Stephen Dando-Collins paints a vivid and definitive portrait of daily life in the Tenth Legion as he follows Caesar and his men along the blood-soaked fringes of the Empire. This unprecedented regimental history reveals countless previously unknown details about Roman military practices, Caesar's conduct as a commander and his relationships with officers and legionnaires, and the daily routine and discipline of the Legion.
"You should really be interested in the topic first"
On a January afternoon in 1893, men hunkered down behind sandbagged emplacements in the streets of Honolulu, with rifles, machine guns, and cannon ready to open fire. Troops and police loyal to the queen of the sovereign nation of Hawaii faced off against a small number of rebel Honolulu businessmen - American, British, German, and Australian. In between them stood hundreds of heavily armed United States sailors and marines. Just after 2:00 p.m., the first shot was fired, and a military coup began.
"An Excellent Piece of Writing Ruined by Narration"
Julius Caesar was nothing if not bold. When, in the wake of his defeat of Pompey at Pharsalus his victorious legions refused to march another step under his command, he pursued his fleeing rival into Egypt with an impossibly small force of Gallic and German cavalry, raw Italian recruits, and nine hundred Spanish prisoners of war - tough veterans of Pompey's Sixth Legion. Cleopatra's Kidnappers tells the epic saga of Caesar's adventures in Egypt through the eyes of these captured, but never defeated, legionaries.
"Should be titled: The 6th Legion: Cleopatra's..."
The 14th Gemina Martia Victrix Legion was the most celebrated unit of the early Roman Empire - a force that had been wiped out under Julius Caesar, reformed, and almost wiped out again. After participating in the a.d. 43 invasion of Britain, the 14th Legion achieved its greatest glory when it put down the famous rebellion of the Britons under Boudicca.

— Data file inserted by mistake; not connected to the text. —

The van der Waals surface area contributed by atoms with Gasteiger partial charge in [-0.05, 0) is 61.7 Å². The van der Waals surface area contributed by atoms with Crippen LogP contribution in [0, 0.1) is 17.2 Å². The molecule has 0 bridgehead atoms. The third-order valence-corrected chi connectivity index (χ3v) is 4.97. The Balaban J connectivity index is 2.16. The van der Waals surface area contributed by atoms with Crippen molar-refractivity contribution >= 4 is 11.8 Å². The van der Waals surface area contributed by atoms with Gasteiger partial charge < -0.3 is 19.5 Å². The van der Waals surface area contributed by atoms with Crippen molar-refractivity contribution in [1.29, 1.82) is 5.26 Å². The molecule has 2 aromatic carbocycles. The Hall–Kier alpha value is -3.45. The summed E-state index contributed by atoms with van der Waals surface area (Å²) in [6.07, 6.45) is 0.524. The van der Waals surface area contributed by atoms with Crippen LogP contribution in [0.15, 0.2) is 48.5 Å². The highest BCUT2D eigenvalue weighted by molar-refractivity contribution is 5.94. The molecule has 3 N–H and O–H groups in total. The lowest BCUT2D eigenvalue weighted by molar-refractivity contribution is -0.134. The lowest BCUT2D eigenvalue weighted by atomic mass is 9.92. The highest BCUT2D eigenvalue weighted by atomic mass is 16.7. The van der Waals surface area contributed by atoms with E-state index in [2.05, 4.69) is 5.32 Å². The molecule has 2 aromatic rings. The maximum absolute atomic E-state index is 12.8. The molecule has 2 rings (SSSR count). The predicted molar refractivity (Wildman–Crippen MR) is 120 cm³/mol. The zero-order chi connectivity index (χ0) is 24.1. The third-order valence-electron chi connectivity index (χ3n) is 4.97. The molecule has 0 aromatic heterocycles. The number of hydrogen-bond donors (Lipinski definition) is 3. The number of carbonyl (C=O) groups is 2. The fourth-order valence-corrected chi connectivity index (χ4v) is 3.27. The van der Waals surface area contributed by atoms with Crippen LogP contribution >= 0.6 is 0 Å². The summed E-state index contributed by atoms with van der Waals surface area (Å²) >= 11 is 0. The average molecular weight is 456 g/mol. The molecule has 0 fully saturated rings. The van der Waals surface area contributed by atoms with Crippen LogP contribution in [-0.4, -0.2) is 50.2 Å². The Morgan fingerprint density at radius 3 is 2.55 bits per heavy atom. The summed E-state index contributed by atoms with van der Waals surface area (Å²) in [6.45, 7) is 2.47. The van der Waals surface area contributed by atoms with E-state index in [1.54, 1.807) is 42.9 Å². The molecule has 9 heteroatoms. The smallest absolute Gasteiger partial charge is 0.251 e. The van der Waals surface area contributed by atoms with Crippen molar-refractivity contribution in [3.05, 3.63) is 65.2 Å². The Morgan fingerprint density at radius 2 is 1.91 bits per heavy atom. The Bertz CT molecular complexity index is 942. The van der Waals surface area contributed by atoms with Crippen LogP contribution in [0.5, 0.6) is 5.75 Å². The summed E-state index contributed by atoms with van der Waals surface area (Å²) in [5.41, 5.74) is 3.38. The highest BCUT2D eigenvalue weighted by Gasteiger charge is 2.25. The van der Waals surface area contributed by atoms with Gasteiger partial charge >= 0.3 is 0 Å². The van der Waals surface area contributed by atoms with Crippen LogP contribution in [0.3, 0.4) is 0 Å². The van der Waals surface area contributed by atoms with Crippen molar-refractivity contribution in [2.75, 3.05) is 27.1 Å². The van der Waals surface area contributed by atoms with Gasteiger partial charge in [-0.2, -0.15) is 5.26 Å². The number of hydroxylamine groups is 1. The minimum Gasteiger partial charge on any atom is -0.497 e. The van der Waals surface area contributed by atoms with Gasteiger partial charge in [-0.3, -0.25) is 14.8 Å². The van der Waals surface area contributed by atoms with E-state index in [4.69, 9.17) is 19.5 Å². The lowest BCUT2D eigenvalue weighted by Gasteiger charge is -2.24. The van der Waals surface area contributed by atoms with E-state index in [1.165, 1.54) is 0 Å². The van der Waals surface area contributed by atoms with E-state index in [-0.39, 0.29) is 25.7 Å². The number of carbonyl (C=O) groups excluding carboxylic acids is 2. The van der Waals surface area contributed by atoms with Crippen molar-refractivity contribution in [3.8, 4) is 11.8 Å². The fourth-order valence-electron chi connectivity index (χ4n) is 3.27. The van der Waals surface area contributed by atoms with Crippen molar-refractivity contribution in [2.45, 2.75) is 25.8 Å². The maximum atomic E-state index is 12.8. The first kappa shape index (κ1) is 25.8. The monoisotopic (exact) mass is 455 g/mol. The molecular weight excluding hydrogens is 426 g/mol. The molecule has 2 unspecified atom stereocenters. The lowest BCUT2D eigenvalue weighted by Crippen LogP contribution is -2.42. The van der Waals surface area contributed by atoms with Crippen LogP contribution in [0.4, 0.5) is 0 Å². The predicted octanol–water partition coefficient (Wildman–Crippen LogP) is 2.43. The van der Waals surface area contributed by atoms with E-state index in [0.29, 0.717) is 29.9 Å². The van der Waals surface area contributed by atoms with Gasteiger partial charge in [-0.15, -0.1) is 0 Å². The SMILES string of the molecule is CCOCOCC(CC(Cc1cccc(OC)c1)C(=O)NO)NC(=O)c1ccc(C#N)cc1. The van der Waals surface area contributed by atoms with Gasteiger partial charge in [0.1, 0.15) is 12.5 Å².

The action-filled movie 300 focused on Ancient Greece's epic battle of Thermopylae, in which King Leonidas led 300 Spartans into battle against Xerxes and his million-strong Persian forces. In the sequel, 300: Rise of an Empire, the action moves to the sea, covering 10 years starting with the Battle of Marathon and ending with naval engagement the Battle of Artemisium, which occurred the same day as Thermopylae. Rise of an Empire tells the story of the real men and events depicted in the movie.
"bad editing and..."
This fourth book in Dando-Collins’ definitive history of Rome’s legions tells the story of Rome’s 3rd Gallica Legion, which put Vespasian on the throne and saved the life of the Christian apostle Paul. Named for their leader, Mark Antony, these common Roman soldiers, through their gallantry on the battlefield, reshaped the Roman Empire and aided the spread of Christianity throughout Europe.
"Well worth listening to"
Could the killing of Germanicus Julius Caesar - the grandson of Mark Antony, adopted son of the emperor Tiberius, father of Caligula, and grandfather of Nero - while the Roman Empire was still in its infancy have been the root cause of the empire's collapse more than four centuries later? This brilliant investigation of Germanicus Caesar’s death and its aftermath is both a compelling history and first-class murder mystery with a plot twist Agatha Christie would envy.
"Brilliant, breathtaking, unforgettable"
The assassination of Julius Caesar is one of the most notorious murders in history. Even now, many questions remain about his death: Was Brutus the hero and Caesar the villain? Was Mark Antony aware of the plot? Using historical evidence to sort out these and other puzzling issues, historian and award-winning author Stephen Dando-Collins recaptures the drama of Caesar's demise and the chaotic aftermath as the vicious struggle unfolded for power between Antony and Octavian.
"Not Good History"
In the time of Vespasian, just after Rome has crushed the Jewish Revolt, Julius Varro, a Roman Questor (an investigating magistrate ) is commissioned to investigate the story that a Jew rose from the dead after being crucified in Jerusalem. Because the fast-growing Nazarene sect founded by the martyr's followers is becoming a threat to the stability of the region, there is much riding on debunking the story.
"Flawed novel well worth listening to"
In A.D. 64, on the night of July 19, a fire began beneath the stands of Rome’s great stadium, the Circus Maximus. The fire would spread over the coming days to engulf much of the city of Rome. From this calamity, one of the ancient world’s most devastating events, legends grew: that Nero had been responsible for the fire, and fiddled while Rome burned, and that Nero blamed the Christians of Rome, burning them alive in punishment, making them the first recorded martyrs to the Christian faith at Rome.